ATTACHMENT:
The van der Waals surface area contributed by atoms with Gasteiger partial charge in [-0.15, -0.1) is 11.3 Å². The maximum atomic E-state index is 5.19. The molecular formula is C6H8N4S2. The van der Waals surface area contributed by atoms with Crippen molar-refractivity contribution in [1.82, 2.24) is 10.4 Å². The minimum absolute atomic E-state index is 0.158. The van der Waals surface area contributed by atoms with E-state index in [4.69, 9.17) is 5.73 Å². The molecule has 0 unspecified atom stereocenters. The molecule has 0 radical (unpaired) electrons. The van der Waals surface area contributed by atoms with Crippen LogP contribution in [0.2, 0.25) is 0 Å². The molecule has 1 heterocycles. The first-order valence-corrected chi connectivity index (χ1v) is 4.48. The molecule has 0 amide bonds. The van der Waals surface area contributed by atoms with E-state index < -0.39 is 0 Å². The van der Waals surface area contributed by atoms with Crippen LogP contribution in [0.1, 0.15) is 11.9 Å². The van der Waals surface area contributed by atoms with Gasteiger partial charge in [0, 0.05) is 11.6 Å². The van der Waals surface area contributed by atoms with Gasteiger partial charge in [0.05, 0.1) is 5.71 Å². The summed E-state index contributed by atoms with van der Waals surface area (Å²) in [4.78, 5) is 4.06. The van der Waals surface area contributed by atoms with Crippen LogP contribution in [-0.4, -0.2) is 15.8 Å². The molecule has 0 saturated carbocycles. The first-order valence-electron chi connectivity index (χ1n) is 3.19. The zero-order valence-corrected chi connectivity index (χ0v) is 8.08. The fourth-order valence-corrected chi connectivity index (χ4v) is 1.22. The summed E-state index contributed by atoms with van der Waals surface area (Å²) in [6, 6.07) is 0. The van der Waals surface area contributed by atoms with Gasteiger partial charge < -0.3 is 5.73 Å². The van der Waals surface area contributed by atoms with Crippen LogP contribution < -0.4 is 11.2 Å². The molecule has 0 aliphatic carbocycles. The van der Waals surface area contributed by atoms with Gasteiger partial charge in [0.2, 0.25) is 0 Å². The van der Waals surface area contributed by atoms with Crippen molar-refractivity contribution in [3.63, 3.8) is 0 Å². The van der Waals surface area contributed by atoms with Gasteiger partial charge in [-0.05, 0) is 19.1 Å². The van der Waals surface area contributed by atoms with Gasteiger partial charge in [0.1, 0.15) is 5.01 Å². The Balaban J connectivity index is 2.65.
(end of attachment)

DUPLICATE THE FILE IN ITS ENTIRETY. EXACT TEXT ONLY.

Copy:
The van der Waals surface area contributed by atoms with Gasteiger partial charge in [-0.15, -0.1) is 11.3 Å². The maximum atomic E-state index is 5.19. The molecular formula is C6H8N4S2. The van der Waals surface area contributed by atoms with Crippen molar-refractivity contribution in [1.82, 2.24) is 10.4 Å². The minimum absolute atomic E-state index is 0.158. The van der Waals surface area contributed by atoms with E-state index in [4.69, 9.17) is 5.73 Å². The molecule has 0 unspecified atom stereocenters. The molecule has 0 radical (unpaired) electrons. The van der Waals surface area contributed by atoms with Crippen LogP contribution in [0.2, 0.25) is 0 Å². The molecule has 1 heterocycles. The first-order valence-corrected chi connectivity index (χ1v) is 4.48. The molecule has 0 amide bonds. The van der Waals surface area contributed by atoms with E-state index < -0.39 is 0 Å². The van der Waals surface area contributed by atoms with Crippen LogP contribution in [0.1, 0.15) is 11.9 Å². The van der Waals surface area contributed by atoms with Gasteiger partial charge in [0, 0.05) is 11.6 Å². The van der Waals surface area contributed by atoms with Gasteiger partial charge in [0.05, 0.1) is 5.71 Å². The summed E-state index contributed by atoms with van der Waals surface area (Å²) in [4.78, 5) is 4.06. The van der Waals surface area contributed by atoms with Crippen LogP contribution in [-0.4, -0.2) is 15.8 Å². The molecule has 0 saturated carbocycles. The first-order valence-electron chi connectivity index (χ1n) is 3.19. The zero-order valence-corrected chi connectivity index (χ0v) is 8.08. The fourth-order valence-corrected chi connectivity index (χ4v) is 1.22. The summed E-state index contributed by atoms with van der Waals surface area (Å²) in [6, 6.07) is 0. The van der Waals surface area contributed by atoms with Gasteiger partial charge < -0.3 is 5.73 Å². The van der Waals surface area contributed by atoms with Crippen LogP contribution < -0.4 is 11.2 Å². The molecule has 0 aliphatic carbocycles. The van der Waals surface area contributed by atoms with Gasteiger partial charge in [0.2, 0.25) is 0 Å². The van der Waals surface area contributed by atoms with Crippen molar-refractivity contribution in [3.63, 3.8) is 0 Å². The van der Waals surface area contributed by atoms with Gasteiger partial charge in [-0.05, 0) is 19.1 Å². The van der Waals surface area contributed by atoms with Gasteiger partial charge in [0.1, 0.15) is 5.01 Å². The Balaban J connectivity index is 2.65.